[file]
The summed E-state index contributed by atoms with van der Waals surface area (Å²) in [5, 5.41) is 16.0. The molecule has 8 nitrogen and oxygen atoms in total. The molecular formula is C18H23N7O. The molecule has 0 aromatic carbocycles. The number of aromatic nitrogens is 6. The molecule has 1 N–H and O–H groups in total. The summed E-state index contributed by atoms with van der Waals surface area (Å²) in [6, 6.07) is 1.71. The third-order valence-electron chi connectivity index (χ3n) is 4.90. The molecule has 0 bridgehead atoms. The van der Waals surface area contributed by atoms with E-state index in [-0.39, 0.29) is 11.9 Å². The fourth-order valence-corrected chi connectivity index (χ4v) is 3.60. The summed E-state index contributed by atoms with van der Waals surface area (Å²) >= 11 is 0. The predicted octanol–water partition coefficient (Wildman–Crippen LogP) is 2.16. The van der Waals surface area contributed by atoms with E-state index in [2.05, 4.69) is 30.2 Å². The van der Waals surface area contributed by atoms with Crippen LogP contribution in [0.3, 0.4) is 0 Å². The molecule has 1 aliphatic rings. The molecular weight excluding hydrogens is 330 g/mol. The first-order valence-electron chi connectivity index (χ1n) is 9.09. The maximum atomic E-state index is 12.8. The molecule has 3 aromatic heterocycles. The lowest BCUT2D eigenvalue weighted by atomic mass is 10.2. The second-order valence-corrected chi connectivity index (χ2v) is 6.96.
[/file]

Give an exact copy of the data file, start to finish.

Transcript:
The summed E-state index contributed by atoms with van der Waals surface area (Å²) in [5, 5.41) is 16.0. The molecule has 8 nitrogen and oxygen atoms in total. The molecular formula is C18H23N7O. The molecule has 0 aromatic carbocycles. The number of aromatic nitrogens is 6. The molecule has 1 N–H and O–H groups in total. The summed E-state index contributed by atoms with van der Waals surface area (Å²) in [6, 6.07) is 1.71. The third-order valence-electron chi connectivity index (χ3n) is 4.90. The molecule has 0 bridgehead atoms. The van der Waals surface area contributed by atoms with E-state index in [-0.39, 0.29) is 11.9 Å². The fourth-order valence-corrected chi connectivity index (χ4v) is 3.60. The summed E-state index contributed by atoms with van der Waals surface area (Å²) >= 11 is 0. The predicted octanol–water partition coefficient (Wildman–Crippen LogP) is 2.16. The van der Waals surface area contributed by atoms with E-state index in [2.05, 4.69) is 30.2 Å². The van der Waals surface area contributed by atoms with Crippen LogP contribution in [0.3, 0.4) is 0 Å². The molecule has 1 aliphatic rings. The molecular weight excluding hydrogens is 330 g/mol. The first-order valence-electron chi connectivity index (χ1n) is 9.09. The maximum atomic E-state index is 12.8. The molecule has 3 aromatic heterocycles. The lowest BCUT2D eigenvalue weighted by atomic mass is 10.2. The second-order valence-corrected chi connectivity index (χ2v) is 6.96.